Friday, June 19, 2009

More toughts on Visualisation

The Brain, an iMindMapImage by charmainezoe via Flickr
Information visualisation is a rapidly growing research field and I see more and more people become interested in using visualisation techniques in the field of Digital Forensics. There were a series of discussions about "Visualisation" on computer forensic forums and digital forensics blogs. Last week I attended Australian High Tech Crime Centre (AHTCC) conference in Sydney where I met with a couple of researchers who were also interested in doing a research in this area.

Visualisation is a process or technique that graphically represents the collected data to enable better understanding of its significance. I have been using visualisation techniques since late 1990's after I discovered Mind Mapping technique, which was originated by Tony Buzan. Since then, I have successfully used visualisation for learning and in various presentations.

There appears to be many attempts made to enhance digital forensics techniques by adding visualisation to it. This is a welcome move considering the problems faced by forensic examiners while processing increasing quantities of digital evidence. These attempts however are mostly focused on automating the entire process, which in my view leads only to a dead-end. I believe that visualisation techniques, at least in digital forensics, must be separated in two distinct areas of 'analysis' and 'presentation. They are two different paths to two different goals.


The analysis side of visualisation involves digital data processing to produce data suitable for further analysis, pattern discovery, pattern analysis, detection of anomalies etc. In my opinion this is the most challenging area of visualisation. This is the knowledge discovery stage, which employs data reduction and data interpretation techniques and can only be performed by a qualified and experienced forensic examiner. Once such data processing is successfully carried out, a visual representation of digital evidence would enable a forensic examiner to see trends or relationships between various sets of data.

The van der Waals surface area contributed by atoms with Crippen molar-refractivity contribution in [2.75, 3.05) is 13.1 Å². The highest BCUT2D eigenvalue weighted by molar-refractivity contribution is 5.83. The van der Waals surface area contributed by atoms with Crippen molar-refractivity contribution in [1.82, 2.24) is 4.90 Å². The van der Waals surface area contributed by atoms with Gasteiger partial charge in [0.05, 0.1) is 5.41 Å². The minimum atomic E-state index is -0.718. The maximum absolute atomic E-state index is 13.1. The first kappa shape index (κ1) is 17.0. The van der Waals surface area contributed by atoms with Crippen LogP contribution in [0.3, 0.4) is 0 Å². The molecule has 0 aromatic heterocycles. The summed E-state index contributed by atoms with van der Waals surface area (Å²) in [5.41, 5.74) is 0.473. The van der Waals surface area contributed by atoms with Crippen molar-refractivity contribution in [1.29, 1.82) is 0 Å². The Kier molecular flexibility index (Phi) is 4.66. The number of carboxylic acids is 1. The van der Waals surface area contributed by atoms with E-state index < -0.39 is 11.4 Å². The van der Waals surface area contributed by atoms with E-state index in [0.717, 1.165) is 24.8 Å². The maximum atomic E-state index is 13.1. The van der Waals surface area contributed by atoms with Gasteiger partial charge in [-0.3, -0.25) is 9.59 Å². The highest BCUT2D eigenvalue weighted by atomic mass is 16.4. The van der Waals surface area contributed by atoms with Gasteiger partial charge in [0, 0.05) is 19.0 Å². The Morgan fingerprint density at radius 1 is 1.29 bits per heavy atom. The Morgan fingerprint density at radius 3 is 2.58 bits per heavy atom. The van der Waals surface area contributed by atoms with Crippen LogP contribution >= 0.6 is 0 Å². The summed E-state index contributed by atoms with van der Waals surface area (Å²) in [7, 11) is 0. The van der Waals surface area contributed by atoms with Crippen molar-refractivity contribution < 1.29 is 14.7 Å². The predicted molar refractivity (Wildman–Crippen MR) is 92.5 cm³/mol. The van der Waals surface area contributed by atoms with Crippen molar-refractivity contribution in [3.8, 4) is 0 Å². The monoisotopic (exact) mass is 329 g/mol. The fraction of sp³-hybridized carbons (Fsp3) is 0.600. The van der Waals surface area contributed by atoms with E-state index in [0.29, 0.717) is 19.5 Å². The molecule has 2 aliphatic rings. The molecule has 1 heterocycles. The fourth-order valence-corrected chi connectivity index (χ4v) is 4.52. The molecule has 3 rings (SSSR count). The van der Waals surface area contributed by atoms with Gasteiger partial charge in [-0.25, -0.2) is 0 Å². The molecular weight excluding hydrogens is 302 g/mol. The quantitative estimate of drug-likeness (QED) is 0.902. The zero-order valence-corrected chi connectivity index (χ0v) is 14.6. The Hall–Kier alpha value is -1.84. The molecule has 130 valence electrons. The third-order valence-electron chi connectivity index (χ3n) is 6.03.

The presentation side of visualisation is simply a technique for making the facts visible and easily understood by the target audience. The significant relationships discovered during the analysis stage needs to be emphasised with vivid colours, charts, "3D" representations or Mind Maps. This PowerPoint presentation by the Department of Image Processing and Neurocomputing of University of Pannonia is good start.

Wednesday, June 10, 2009

Sparsing - New technology set to revolutionise digital forensics.

A sparse file: The empty bytes don't need to b...                         Image via Wikipedia
Periodically forensics examiners have to acquire large amounts of data and often facing a dilemma whether to compress it or not.

Using compression usually means a performance trade-off.

In circumstances when both, time and available storage are limited, X-Ways Forensics can be an invaluable tool. It is capable of creating compressed .e01 evidence files by utilising 'adaptive compression'. Unfortunately, compression negatively affects forensic examination at a later stage because compressed disk images must be decompressed before they can be used by forensic tools such as EnCase or FTK.

Raw (dd) images are commonly used because they work with practically every forensic tool. On the other hand, raw images are not compressed and one may end up with a very large dd image even if the drive contained very little amount of actual data.

Smart Acquisition Workshop or simply SAW is a "Data Acquisition and case management framework" from ASR Data. It utilises 'sparsing' to deal with large drives most commonly found on mid-range to high-end server systems. Vast majority of these drives are only 50% to 80% full and the rest of the storage contains no data (0000). When SAW is used, only nonzero data is collected and locations on the drive containing no meaningful data (all zeros) are only referenced. This method offers significant reductions in size of the forensic images and also avoids the need to decompress the data during the analysis stage. The hashing process is utilised during acquisition of the evidence to insure the integrity of the data. SAW forensic images then can be mounted with Smart Mount (available for Win32, Linux and Mac platforms) and analysed with a forensic tool of the choice. SAW can also convert the acquired 'sparsed' image to a raw image at the same time preserving integrity of the data.

During the recent demonstration a 2TB sample forensic image stored on a portable 200Gb USB drive had been mounted on a regular Eee PC without a problem.

Sparsing is not entirely new concept and NTFS for example provides full sparse file support functionality. "With the sparse file attribute set, the file system can deallocate data from anywhere in the file and, when an application calls, yield the zero data by range instead of storing and returning the actual data." Knozall Software, Inc.

What is really new is the fact that this technology has been successfully applied to digital forensics with its strict data integrity requirements. SAW provides for several other functions including: converting other forensic images to sparse images and creating VMware .vmdk files directly from these images.